Life's been complicated the past many months as I've been caring for my mom as she's approaching the end of her life. She's approaching the final runway and talking to the control tower waiting for the all clear. It's been a long journey and most of the joy in life has been zapped out of me for now while we go through this.. so I've not been making much bread and don't recall that last loaf I made at some point in the spring. Reading everyone's bread forum entries has been a good distraction this summer - you're all to be applauded for your enthusiasm and dedication to the craft of bread baking. I'm posting tonight because I've just pulled one out of the oven a few minutes ago and wanted to share the story behind it..
Long before my mom's health turned for the worse early in the year I committed to becoming a beekeeper to offset the routine of life as a corporate suit with a part time bread passion.. I signed up for a local apprenticeship program and not being one to take it slow decided I may as well get my own hives right out of the gate.. (not exactly the best way to go about this as a novice - but it's been very rewarding and honey bees are good teachers!).
First up.. my two hives after being installed.. they sit on a roof top over-looking a cricket pitch..
The colorful painting of the honey supers (the upper boxes on each hive) was done by my daughter.. This picture was taken just after the hives were installed.
A few months later (about two weeks ago) I pulled a few honey frames out to extract some honey. Admittedly a bit premature (not all cells were caped in the frames) given it was their first year, but I really wanted to taste early summer honey (lighter colored and more delicate tasting than fall honey). So I only pulled out three frames..
I spun them out at a friends place and they yielded some great tasting honey! Did you know that in it's lifetime, the average honey bee can only produce about a teaspoon of honey?
But here's the thing.. the honey that was spun out gets poured into a food grade white pail from which I filled up my jars. And as I was trying to pour out the last bit of honey int he pail, there still was a thin coating of honey on it that the spatula left behind. I didn't want to just wash it out - thinking about how hard those bees worked to make this honey. So I spontaneously decided to add a few cups of water to the pale to rinse out and collect that honey which I then poured into a clean mason jar. I put the cap on it and left it by the kitchen window to see if I could get some wild yeast to develop. I've never made raisin water and figured this would be sort-of the same idea. About five days later I had some great smelling hooch! The honey started fermenting (this is how they make honey wine), some bubbles started forming and it gave off the sweetest smell of peach blended with alcohol. In the picture below I swirled the water a few times so you could see the yeasty bits float around.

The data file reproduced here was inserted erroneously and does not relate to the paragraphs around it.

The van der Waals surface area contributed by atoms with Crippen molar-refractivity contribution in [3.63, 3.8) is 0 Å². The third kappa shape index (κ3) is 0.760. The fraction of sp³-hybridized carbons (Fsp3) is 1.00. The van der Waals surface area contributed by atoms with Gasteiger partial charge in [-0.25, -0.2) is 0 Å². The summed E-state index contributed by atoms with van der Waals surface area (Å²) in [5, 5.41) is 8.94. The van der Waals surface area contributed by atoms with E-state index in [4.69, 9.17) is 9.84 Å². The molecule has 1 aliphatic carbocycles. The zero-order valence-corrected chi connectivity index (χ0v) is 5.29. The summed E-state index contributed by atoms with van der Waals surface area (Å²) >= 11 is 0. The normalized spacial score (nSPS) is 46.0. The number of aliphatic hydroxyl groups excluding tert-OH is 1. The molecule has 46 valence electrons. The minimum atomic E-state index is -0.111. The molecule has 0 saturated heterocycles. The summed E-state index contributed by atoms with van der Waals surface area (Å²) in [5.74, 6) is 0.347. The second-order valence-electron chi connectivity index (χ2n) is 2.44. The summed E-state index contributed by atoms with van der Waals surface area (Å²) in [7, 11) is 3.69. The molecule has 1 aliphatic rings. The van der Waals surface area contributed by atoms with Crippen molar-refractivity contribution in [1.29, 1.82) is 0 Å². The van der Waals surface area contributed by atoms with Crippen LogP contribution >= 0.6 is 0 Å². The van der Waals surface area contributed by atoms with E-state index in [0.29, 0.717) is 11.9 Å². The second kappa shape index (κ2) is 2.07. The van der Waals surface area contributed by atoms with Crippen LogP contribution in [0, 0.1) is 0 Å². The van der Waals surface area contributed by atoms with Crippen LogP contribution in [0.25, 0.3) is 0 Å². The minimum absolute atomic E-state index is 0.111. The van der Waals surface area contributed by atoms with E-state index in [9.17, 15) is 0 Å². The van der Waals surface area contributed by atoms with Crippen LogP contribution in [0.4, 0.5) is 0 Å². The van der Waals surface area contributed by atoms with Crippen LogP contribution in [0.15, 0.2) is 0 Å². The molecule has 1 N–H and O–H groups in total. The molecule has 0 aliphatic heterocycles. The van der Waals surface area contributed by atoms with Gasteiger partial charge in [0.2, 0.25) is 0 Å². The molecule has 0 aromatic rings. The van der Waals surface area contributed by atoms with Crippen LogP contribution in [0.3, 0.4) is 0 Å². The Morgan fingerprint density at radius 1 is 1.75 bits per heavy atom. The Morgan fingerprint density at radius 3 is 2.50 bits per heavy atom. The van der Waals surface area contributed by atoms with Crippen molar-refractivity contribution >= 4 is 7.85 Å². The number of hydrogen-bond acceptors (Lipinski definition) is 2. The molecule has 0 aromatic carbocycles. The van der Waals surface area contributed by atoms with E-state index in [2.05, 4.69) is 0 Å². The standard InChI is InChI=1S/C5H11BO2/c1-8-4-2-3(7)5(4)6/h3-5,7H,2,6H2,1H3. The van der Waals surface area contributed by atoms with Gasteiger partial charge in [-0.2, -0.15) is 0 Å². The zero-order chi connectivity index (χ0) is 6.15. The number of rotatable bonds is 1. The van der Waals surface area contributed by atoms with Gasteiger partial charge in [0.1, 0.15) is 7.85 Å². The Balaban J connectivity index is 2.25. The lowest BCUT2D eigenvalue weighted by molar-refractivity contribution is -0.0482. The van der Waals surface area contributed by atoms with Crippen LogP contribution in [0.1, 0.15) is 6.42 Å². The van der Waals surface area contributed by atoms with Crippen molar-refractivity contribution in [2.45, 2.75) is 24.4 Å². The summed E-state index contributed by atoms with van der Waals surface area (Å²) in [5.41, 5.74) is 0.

At this point I took about 100g of this water and mixed it with 100g of whole wheat flour and left it over night. It definitely started to develop as I had some rise the next morning. I then refreshed this starter and gave it another 50g each of more water and flour and had a triple before noon. And with that I had a peachy, honey, alcohol smelling starter on my hands.. (sorry no pics of it).. I then followed this recipe https://www.sourdoughandolives.com/recipe/how-to-make-and-bake-with-raisin-yeast/ I found online to make a levain (without the use of raisins of course) and made some bread dough.. I mixed the levain Saturday and made the final bread dough yesterday. Life got in the way again and I had to leave the dough in the fridge overnight for an extended bulk and only earlier tonight did I have a chance to shape it and let it proof at room temp. I didn't get a full double of the dough in the proof basket (maybe about 50%).. so it's a bit over proofed.. but here was the final bread just before I pulled it from the oven..
I don't suspect the crumb will be much to look at, but I'm looking forward to giving it a taste to see if any honey flavor was passed along in the process.. This was a good experiment and proved to me that there's never an excuse for not making bread when you can harvest wild yeast so easily!
Bake happy.. bread1965!